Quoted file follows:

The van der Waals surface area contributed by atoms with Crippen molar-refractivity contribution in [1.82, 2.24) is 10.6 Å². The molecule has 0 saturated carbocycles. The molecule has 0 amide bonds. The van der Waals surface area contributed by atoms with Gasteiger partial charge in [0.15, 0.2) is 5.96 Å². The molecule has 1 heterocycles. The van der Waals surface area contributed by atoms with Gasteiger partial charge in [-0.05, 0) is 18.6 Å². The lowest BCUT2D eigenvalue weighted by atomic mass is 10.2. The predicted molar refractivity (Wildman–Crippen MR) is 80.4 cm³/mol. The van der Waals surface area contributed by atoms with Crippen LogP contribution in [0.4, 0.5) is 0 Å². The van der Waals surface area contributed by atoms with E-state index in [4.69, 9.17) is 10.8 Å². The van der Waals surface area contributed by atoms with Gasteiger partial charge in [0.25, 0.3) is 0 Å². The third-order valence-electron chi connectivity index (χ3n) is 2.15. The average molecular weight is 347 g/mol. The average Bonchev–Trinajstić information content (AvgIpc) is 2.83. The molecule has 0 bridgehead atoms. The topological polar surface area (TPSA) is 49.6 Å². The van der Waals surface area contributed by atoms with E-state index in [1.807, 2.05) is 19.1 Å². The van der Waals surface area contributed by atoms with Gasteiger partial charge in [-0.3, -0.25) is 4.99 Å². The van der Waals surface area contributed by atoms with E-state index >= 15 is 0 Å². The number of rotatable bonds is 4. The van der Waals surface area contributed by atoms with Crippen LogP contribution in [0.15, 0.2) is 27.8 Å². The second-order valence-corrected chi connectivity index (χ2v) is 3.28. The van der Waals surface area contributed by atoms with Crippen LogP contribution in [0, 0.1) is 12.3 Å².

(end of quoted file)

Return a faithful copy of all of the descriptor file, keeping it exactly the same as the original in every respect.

The van der Waals surface area contributed by atoms with Crippen molar-refractivity contribution in [1.82, 2.24) is 10.6 Å². The molecule has 0 saturated carbocycles. The molecule has 0 amide bonds. The van der Waals surface area contributed by atoms with Gasteiger partial charge in [0.15, 0.2) is 5.96 Å². The molecule has 1 heterocycles. The van der Waals surface area contributed by atoms with Gasteiger partial charge in [-0.05, 0) is 18.6 Å². The lowest BCUT2D eigenvalue weighted by atomic mass is 10.2. The predicted molar refractivity (Wildman–Crippen MR) is 80.4 cm³/mol. The van der Waals surface area contributed by atoms with Crippen LogP contribution in [0.4, 0.5) is 0 Å². The van der Waals surface area contributed by atoms with E-state index in [4.69, 9.17) is 10.8 Å². The van der Waals surface area contributed by atoms with Gasteiger partial charge in [0.25, 0.3) is 0 Å². The third-order valence-electron chi connectivity index (χ3n) is 2.15. The average molecular weight is 347 g/mol. The average Bonchev–Trinajstić information content (AvgIpc) is 2.83. The molecule has 0 bridgehead atoms. The topological polar surface area (TPSA) is 49.6 Å². The van der Waals surface area contributed by atoms with E-state index in [1.807, 2.05) is 19.1 Å². The van der Waals surface area contributed by atoms with Gasteiger partial charge in [-0.3, -0.25) is 4.99 Å². The van der Waals surface area contributed by atoms with E-state index >= 15 is 0 Å². The number of rotatable bonds is 4. The van der Waals surface area contributed by atoms with Crippen LogP contribution in [0.15, 0.2) is 27.8 Å². The second-order valence-corrected chi connectivity index (χ2v) is 3.28. The van der Waals surface area contributed by atoms with Crippen LogP contribution in [0, 0.1) is 12.3 Å².